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Lebanon sees offshore gas as answer to its power woes. Israel sees it different.

Lebanon looks to cash in on natural gas.

In fact — although extraction in most countries in the eastern Mediterranean is at various stages, some only at the legislation stage — conflict is already percolating.

“All we are asking for is to respect our borders, our rights and our resources,” Bassil said. “A natural resource can be a reason for war.”

Either way, any benefit Lebanon might see from drilling, is a ways off. It could be as long as eight years before the country sees its own gas being used for domestic energy generation, and that's only if regional political tensions, or internal sectarian gripes, do not complicate or halt the process in the meantime.

In January, the Hezbollah-led opposition toppled the pro-Western government over a disagreement concerning the international tribunal investigating the 2005 assassination of former Prime Minister Rafik Hariri, an inquest that is expected to indict Hezbollah members in the murder. The deposed prime minister, Saad Hariri, the late Hariri's son, and his Future Movement political block, are boycotting the new government, now led by the Hezbollah coalition. Prime minster-designate of the new government, Najib Mikati, has yet to reach consensus on a power sharing cabinet and until that happens, no new legislation to govern Lebanon's oil and gas extraction can be passed.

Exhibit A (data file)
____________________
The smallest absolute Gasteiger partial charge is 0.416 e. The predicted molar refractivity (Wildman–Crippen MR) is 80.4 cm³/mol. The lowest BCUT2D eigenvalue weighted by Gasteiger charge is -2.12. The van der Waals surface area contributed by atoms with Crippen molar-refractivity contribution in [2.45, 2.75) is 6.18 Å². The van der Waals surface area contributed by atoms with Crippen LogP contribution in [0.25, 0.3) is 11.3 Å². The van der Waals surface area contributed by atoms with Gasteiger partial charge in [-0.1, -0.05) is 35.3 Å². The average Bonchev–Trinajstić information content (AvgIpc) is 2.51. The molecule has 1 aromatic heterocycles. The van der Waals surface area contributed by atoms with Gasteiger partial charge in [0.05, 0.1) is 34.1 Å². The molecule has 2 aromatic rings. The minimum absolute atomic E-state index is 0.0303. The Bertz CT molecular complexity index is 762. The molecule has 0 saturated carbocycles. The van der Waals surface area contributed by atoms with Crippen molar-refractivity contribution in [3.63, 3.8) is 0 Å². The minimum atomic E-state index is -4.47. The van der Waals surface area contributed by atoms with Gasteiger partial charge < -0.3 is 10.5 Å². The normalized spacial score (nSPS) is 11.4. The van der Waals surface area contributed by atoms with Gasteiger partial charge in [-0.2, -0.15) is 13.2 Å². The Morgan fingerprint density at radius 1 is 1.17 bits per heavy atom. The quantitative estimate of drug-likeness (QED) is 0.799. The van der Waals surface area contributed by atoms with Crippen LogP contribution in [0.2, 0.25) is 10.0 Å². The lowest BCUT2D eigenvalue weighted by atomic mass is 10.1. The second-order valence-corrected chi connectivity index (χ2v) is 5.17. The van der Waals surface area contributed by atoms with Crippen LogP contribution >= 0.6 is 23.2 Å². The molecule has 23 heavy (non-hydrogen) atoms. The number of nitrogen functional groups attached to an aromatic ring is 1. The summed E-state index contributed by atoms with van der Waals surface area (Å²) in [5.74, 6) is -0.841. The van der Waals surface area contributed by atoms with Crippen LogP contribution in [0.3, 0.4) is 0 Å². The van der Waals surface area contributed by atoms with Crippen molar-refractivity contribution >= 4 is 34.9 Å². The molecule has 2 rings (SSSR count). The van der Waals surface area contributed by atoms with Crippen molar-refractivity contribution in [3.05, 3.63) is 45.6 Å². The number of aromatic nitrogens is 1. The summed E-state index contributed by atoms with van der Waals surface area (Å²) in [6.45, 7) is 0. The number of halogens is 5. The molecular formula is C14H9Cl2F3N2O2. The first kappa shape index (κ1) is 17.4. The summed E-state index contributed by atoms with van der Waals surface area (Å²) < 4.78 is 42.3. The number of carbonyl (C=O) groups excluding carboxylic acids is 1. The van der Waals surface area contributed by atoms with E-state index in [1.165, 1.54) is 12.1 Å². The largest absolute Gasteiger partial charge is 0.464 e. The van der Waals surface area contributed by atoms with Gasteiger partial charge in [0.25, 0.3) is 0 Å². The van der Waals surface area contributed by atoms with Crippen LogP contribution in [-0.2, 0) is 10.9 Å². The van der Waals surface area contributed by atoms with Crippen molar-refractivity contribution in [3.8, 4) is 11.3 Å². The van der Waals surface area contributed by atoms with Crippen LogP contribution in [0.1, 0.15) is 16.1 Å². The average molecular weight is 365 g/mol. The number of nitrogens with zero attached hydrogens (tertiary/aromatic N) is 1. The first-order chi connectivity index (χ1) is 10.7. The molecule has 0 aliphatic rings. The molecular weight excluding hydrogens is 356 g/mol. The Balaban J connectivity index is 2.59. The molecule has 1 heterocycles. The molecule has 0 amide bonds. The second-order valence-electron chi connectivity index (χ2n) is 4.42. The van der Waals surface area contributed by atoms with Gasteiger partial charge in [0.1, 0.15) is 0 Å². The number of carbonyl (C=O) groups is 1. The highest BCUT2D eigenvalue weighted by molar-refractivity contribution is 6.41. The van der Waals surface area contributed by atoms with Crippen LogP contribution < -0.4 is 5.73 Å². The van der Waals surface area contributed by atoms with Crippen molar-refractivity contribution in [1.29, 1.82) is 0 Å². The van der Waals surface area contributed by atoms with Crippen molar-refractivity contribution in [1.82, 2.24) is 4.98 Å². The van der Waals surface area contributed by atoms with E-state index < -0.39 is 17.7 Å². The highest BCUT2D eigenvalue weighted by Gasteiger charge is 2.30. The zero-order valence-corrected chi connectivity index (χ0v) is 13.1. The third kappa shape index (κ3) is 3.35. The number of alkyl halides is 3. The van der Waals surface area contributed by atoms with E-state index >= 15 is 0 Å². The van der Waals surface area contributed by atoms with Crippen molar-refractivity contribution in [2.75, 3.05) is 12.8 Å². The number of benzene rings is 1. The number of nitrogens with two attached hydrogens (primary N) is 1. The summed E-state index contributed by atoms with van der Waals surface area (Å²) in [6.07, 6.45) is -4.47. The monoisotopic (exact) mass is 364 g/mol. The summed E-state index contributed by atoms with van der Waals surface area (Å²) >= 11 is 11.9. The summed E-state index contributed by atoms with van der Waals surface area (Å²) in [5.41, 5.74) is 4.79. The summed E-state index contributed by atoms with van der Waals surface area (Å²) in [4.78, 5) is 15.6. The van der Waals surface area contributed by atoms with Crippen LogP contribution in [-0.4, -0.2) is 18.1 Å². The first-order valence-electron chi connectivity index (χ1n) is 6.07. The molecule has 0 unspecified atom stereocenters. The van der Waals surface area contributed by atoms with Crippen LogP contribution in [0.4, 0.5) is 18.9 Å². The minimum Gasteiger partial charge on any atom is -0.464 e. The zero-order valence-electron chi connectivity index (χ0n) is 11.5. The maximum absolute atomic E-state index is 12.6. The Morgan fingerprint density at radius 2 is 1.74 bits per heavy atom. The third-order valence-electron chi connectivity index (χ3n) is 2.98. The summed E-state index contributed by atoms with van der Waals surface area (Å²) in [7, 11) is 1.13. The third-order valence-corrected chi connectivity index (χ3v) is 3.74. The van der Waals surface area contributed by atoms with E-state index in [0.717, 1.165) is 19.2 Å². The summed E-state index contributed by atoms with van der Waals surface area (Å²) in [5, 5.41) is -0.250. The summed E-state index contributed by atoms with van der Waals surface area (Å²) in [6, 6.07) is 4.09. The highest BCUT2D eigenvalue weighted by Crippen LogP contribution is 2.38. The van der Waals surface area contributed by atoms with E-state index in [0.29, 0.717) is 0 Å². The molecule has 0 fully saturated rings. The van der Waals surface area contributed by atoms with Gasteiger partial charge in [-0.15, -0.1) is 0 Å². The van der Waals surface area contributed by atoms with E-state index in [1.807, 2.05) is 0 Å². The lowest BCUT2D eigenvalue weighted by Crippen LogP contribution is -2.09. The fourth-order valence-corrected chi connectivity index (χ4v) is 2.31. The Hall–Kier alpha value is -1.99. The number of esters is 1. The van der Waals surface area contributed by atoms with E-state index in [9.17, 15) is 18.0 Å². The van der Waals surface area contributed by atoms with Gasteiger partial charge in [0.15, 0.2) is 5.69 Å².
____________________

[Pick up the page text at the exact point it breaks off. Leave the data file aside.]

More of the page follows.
Energy experts, however, said that navigating the current Lebanese political climate, and regional hostilities, is relatively light work for oil companies, which are accustomed to high levels of risk when drilling for oil.

"It's always a risky investment, but then the reward is enormous if they find it," Khadduri said. "In Iraq, companies took the risk and it's much more dangerous than the situation in Lebanon. That's what oil companies do."